Implants. Of the 6 women who had expanders and implants, 2 women reported that the implant had no effect on the lymphedema and 4 women felt that the surgery caused or worsened their lymphedema. In 2 women the lymphedema occurred soon after the implant was put in place. One woman developed lymphedema shortly after having the implant put in place. She feels she can live with the reconstruction but wishes she did not have to contend with lymphedema. Another woman reported that her lymphedema was relatively mild but improved after the implant was removed. In her case, she felt the lymphedema was exacerbated by repetitive work in her job as a nurse. One of the women had a tissue expander removed and developed lymphedema due to an infection that happened after the surgery to remove the expander. 2 women reported that lymphedema occurred about 1 year after the surgery. Both of the women who developed lymphedema 1 year after the implant was put in place felt uncertain whether the lymphedema is due to the implant. In addition, both women indicated they felt positive about having an implant despite the lymphedema. The one woman with a silicone implant developed lymphedema 1 year after the implant was put in place.
"I have only had mild lymphedema that is controlled with a compression sleeve that I wear five days a week and I wrap my arm at night every other night. I am concerned about how reconstruction will effect my lymphedema as I am sure I will not be able to wrap or wear a compression sleeve for weeks after the reconstruction."
"Since I had my reconstruction at the same time as the mastectomy I had no effects from the reconstruction. My lymphedema developed after a mammo on the reconstructed breast at my yearly check up. They mashed it too hard! Currently I feel....Great! Because I never had to go without a breast. When I woke up from surgery I had a breast and that helped emotionally. I would be feeling great now if I had not developed lymphedema in my new breast."
"Do not regret having the reconstruction. I don't know if this was the cause of the lymphedema or not. Have tried the elastic garment, wrapping, pump, and manual lymph drainage. I guess it's just something I've learned to accept and it really doesn't keep me from doing the things I want and need to do. Some days are better than others, and although the arm looks "different" it has never been painful."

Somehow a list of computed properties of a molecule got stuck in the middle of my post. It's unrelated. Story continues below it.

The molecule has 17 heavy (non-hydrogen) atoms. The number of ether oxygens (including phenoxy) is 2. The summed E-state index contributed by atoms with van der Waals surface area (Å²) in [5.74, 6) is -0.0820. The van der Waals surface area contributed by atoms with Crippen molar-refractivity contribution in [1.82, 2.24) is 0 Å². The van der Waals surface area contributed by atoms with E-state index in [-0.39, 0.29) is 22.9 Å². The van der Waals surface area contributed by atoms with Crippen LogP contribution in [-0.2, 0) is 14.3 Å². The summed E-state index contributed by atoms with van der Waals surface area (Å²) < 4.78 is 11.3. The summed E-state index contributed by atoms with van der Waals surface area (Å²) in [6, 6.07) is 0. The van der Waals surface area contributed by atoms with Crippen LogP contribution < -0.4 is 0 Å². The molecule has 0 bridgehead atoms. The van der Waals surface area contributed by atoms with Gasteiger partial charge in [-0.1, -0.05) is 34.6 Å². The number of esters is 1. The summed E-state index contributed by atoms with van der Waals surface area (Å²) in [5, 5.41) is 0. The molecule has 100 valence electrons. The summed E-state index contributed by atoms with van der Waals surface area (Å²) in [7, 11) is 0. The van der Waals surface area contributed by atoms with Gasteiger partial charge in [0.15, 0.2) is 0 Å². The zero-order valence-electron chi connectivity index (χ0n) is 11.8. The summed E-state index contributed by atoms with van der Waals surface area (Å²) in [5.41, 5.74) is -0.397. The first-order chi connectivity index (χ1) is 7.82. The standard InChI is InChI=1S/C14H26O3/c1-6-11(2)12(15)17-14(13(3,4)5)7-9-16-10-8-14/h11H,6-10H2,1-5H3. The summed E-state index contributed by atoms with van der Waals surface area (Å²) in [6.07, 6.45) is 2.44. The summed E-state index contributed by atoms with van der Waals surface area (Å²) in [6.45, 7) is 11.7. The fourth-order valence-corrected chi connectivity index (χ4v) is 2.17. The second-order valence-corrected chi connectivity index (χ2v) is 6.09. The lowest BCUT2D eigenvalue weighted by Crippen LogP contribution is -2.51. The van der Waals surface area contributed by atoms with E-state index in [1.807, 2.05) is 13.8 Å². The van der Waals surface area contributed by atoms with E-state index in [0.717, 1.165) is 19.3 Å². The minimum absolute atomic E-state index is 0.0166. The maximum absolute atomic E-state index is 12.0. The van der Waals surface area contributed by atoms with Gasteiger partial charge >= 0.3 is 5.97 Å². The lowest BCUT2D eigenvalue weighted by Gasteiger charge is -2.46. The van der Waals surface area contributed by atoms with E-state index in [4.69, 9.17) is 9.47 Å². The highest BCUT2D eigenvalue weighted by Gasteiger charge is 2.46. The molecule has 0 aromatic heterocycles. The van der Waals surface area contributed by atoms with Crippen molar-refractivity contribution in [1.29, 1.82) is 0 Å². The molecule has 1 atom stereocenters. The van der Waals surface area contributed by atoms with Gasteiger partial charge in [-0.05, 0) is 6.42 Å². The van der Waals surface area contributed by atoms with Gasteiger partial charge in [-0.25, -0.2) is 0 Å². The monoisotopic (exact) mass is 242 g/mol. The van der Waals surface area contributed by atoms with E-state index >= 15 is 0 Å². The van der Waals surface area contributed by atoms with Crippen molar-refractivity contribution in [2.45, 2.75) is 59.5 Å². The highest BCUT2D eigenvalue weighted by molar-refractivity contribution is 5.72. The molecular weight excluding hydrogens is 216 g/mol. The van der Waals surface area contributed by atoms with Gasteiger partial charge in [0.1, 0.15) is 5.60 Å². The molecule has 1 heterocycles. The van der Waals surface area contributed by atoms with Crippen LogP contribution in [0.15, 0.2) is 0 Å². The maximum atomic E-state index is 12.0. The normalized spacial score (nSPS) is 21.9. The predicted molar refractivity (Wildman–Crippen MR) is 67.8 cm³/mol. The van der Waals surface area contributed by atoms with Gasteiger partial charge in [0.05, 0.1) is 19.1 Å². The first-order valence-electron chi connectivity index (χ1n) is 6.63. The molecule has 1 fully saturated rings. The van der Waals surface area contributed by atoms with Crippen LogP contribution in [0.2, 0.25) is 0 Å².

"I believe firmly that reconstruction caused lymphedema as I had not noticed swelling prior to then. With lymphedema and now capsular contraction I wish I had not done the reconstruction!"
Summary. I think it is too early to draw many conclusions from this survey. We will get a better picture as we gather more stories and data. I am very pleased with the effort and time these women have put into answering the survey, but the numbers of women responding are still relatively small especially after breaking them down into the different types of reconstruction. Also, there may have been significant differences in the type and extent of mastectomy these women received and the number of lymph nodes that were removed with the mastectomy. I will add additional questions to the survey so these questions can be answered. I hope this is of some help to women considering the options they face in choosing whether or not to have reconstruction. Also, if you know of anyone who has had a breast reconstruction, please let them know about this survey so that we can continue to develop an extensive and reliable source of information on lymphedema. Everyone can contribute to our effort to improve the education of patients, therapists and physicians about lymphedema.
We know that even without reconstruction, lymphedema can occur in 10 to 25% of women with a mastectomy particularly if they also have radiation. It appears that among the women responding to this survey the relationship between reconstruction and lymphedema may be higher than expected; however, as several of the women pointed out, the lymphedema started a long time after the reconstruction and may have been related to other events such as infections or trauma. It is also clear that the women are divided about whether they would have had reconstruction done again. Some are very happy with the reconstruction despite having lymphedema. On the opposite side, some women would not undergo reconstruction again after suffering the complications and problems associated with reconstruction and lymphedema.